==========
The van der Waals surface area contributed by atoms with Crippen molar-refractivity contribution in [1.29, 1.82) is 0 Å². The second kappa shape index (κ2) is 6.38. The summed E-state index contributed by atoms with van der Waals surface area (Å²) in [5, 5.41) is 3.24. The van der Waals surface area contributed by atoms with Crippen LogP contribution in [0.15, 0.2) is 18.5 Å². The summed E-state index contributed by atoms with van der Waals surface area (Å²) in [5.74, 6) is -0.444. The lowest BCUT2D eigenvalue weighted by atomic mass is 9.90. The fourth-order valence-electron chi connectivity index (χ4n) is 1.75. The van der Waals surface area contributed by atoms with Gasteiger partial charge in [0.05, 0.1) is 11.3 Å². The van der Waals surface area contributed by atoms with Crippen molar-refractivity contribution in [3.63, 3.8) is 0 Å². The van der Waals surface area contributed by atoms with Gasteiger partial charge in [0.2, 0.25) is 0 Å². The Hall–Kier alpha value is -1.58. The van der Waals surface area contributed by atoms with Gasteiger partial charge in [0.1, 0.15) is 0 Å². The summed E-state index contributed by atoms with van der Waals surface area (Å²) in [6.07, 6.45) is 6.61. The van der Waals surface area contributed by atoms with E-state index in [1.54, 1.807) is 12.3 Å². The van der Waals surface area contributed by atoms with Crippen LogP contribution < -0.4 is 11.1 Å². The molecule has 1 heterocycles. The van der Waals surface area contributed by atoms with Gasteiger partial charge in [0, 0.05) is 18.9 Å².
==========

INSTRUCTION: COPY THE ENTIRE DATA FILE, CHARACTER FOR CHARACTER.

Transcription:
The van der Waals surface area contributed by atoms with Crippen molar-refractivity contribution in [1.29, 1.82) is 0 Å². The second kappa shape index (κ2) is 6.38. The summed E-state index contributed by atoms with van der Waals surface area (Å²) in [5, 5.41) is 3.24. The van der Waals surface area contributed by atoms with Crippen LogP contribution in [0.15, 0.2) is 18.5 Å². The summed E-state index contributed by atoms with van der Waals surface area (Å²) in [5.74, 6) is -0.444. The lowest BCUT2D eigenvalue weighted by atomic mass is 9.90. The fourth-order valence-electron chi connectivity index (χ4n) is 1.75. The van der Waals surface area contributed by atoms with Gasteiger partial charge in [0.05, 0.1) is 11.3 Å². The van der Waals surface area contributed by atoms with Crippen molar-refractivity contribution in [3.63, 3.8) is 0 Å². The van der Waals surface area contributed by atoms with Gasteiger partial charge in [0.2, 0.25) is 0 Å². The Hall–Kier alpha value is -1.58. The van der Waals surface area contributed by atoms with Gasteiger partial charge in [0.1, 0.15) is 0 Å². The summed E-state index contributed by atoms with van der Waals surface area (Å²) in [6.07, 6.45) is 6.61. The van der Waals surface area contributed by atoms with E-state index in [1.54, 1.807) is 12.3 Å². The van der Waals surface area contributed by atoms with Crippen LogP contribution < -0.4 is 11.1 Å². The molecule has 1 heterocycles. The van der Waals surface area contributed by atoms with Gasteiger partial charge in [0, 0.05) is 18.9 Å².